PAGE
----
Chicago Stock Exchange 1997
When Monte Henige traded the august digs of the Chicago Stock Exchange for an office overlooking the Hard Rock Café and Chicago's famous "Rock and Roll" McDonald's, he got more than just a colorful change of scenery. He also got a stake in his own company.
Monte left his post as chief financial officer at the U.S.'s second oldest stock exchange to take on the CFO duties at Eolas, a maker of interactivity tools for the World Wide Web. Corum advised Monte when the stock exchange sold its subsidiary, CSE Integrated Systems, Inc, to DST Catalyst in 1997. After shepherding that deal, Monte knew he wanted something more.
"I'd been at the Exchange for a couple years," he says. "I was looking for an entrepreneurial venture, a place where I could own a piece of the action."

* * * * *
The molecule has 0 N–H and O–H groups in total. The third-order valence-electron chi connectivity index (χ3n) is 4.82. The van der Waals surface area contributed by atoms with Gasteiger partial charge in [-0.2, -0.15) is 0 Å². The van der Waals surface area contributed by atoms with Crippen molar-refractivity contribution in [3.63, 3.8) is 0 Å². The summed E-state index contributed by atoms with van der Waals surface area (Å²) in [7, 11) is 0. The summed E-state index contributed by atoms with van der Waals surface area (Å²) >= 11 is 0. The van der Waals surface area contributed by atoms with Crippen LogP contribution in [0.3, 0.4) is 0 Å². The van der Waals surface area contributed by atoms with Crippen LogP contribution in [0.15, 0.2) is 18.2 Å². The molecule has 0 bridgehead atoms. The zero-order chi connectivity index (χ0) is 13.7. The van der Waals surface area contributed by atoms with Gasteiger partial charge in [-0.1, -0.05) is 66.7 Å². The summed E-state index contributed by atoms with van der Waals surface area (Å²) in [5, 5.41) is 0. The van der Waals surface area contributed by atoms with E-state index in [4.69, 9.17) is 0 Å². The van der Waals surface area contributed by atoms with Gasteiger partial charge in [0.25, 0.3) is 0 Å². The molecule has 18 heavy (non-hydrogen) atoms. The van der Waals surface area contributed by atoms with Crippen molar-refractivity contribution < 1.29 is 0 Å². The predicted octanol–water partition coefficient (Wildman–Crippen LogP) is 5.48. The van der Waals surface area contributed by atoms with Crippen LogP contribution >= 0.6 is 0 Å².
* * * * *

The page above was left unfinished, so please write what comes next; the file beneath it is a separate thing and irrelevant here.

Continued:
He's found it at Eolas - the name is both the Gaelic word for knowledge and an acronym for "embedded objects linked across systems"- where he's spent the last year gearing the company's business operations in preparation for the launch of its first products.
Meanwhile, he and his wife have been occupied with a "product launch" of their own: the birth of their first son, Jack. Looking out over the tourists milling around the streets in front of his office, Monte laughs. "This," he chuckles, "is a long way from the financial district."
It was invaluable to have access to Corum's depth of experience in representing sellers of software companies. All Surpac Minex shareholders gained from the Corum team's astute counsel.